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 My first report after the summit May 27, 2001

 

I made it to the summit of Mt. Everest, last May 23 around 2:00 in the afternoon, along with Asmus Norreslet (from Denmark) and Andy Lapkass from the USA.  It was a hard ascent that took us six days from ABC, obviously using all the preinstalled camps.

 

During this journey, we heard of the death of a Russian and an Australian.  We also saw some dead bodies of climbers who came in previous years, it is really shocking to see those dramas.

 

The route from the last Camp (8300 meters), is really steep, passing zones like "the yellow band".  This section has very compacted and flat rocks, then the vertical to the summit with areas exposed to the deep emptiness on the North Wall, and to the other side the face of Kangshung.

 

We left from this last Camp at 01:00 in the morning and we made it to the top around 02:00 in the afternoon.  It was a very exhausting work, especially when each of us was carrying three tanks of 3 liters of oxygen on our back.  We should add the climb to the most complicated parts of the mountain, like the so called "first", "second" and "third" steps, located at 8500 and 8700 meters above sea level. 

 

These steps are vertical walls located at a very high altitude and exposed directly to the emptiness of hundreds of meters deep. 

 

The summit is itself very special because it is very little, with a wonderful view to Makalu, Lhotse, Nuptse and many other giant mountains, that would dominate the landscape in any other part of the world, but here are overshadowed by Everest.

 

On the top of the world, there are Tibetan pray flags, as well as mementos left by some people in this particular part of the planet.  It is curious to be able to see the climbers coming from the South face (Nepal) and the summit is the border between Tibet (China) and Nepal. Remember we climbed the route of the North Col, the Tibetan side. 

 

We were on the summit around 20 minutes, we had some cold blizzards and during descent... Andy Lapkass was totally exhausted, so I decided to stay with him in a bivouac at 8700 meters, something that not many people can survive.  Well, "bivouac" means to sleep in the outdoors [on the mountain], so we lay between rocks and ice "on God's hands", but the difference is the extreme altitude and cold, thank God we survived that long and horrible night.  Next day (May 24) we went down to 7900 meters to our Camp 6 where we spent the night and the 25th we could descend to ABC from where I am writing.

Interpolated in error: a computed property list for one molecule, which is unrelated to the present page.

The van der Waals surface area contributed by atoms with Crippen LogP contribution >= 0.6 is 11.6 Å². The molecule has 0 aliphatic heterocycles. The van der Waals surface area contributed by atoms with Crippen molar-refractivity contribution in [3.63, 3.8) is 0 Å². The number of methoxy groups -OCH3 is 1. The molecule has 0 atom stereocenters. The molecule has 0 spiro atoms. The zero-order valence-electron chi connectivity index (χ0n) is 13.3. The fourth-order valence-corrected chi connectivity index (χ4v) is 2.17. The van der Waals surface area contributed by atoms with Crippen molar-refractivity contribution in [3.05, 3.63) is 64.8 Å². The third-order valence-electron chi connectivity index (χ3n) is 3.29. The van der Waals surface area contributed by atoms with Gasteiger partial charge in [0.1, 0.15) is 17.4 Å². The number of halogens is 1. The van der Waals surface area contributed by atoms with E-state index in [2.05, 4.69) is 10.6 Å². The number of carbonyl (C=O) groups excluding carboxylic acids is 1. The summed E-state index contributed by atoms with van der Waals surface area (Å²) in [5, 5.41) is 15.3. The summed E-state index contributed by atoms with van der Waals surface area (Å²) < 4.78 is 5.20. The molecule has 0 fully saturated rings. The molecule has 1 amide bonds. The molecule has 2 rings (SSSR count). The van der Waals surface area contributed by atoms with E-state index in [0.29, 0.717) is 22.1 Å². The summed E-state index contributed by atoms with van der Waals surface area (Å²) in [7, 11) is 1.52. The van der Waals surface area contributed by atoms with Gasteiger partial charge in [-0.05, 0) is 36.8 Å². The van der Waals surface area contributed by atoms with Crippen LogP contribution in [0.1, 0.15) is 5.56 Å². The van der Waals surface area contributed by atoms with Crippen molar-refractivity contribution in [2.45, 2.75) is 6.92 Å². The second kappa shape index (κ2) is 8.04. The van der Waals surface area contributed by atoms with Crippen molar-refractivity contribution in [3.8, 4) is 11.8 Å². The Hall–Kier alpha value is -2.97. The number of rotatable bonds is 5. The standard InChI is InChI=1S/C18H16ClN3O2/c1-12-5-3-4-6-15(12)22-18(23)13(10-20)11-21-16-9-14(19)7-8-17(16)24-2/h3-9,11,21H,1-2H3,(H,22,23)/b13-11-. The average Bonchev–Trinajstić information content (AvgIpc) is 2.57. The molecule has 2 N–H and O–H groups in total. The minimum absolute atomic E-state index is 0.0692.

Unfortunately, because of the bivouac Andy suffered severe frostbite on the nose and toes, he is now in his tent with supplementary oxygen.  Me, I have mild frostbite on my fingers, but nothing serious.  The expedition doctor says I'll be totally recovered in a matter of three weeks.  I wish to make all this clear because it looks like some USA media published irresponsible information about Andy and me, saying we
were dead. [EverestNews.com has seen several false reports of deaths again this year. However, we did not see a US published report stating that Andy and Jaime.]

 

To wrap up, I want to tell you that never in my life I have been so tired.  Climbing Everest has been the hardest thing I have made so far, let's remember the bivouac. I can say, with satisfaction...  MISSION ACCOMPLISHED, GUATEMALA!  Not only for climbing Everest, but for ending the challenge of climbing the Seven Summits of the World. 

 

Many, many thanks to each of my sponsors for their support and trust. 

 

We hope to be back in Katmandu on June 1st, and from there I will arrange my flights to go back to Guatemala. Regards, Jaime Viρals 

 

Translated from Spanish by Jorge Rivera 

Copyright to www.terra.com.gt/jaimevinals (this is the official website). Published with permission from Terra Centroamιrica. In addition,   http://www.terra.com.gt/jaimevinals/noticias.htm is the list of dispatches for his site.

The Eric Simonson report of the rescue...

The Chris Warner report (two parts).

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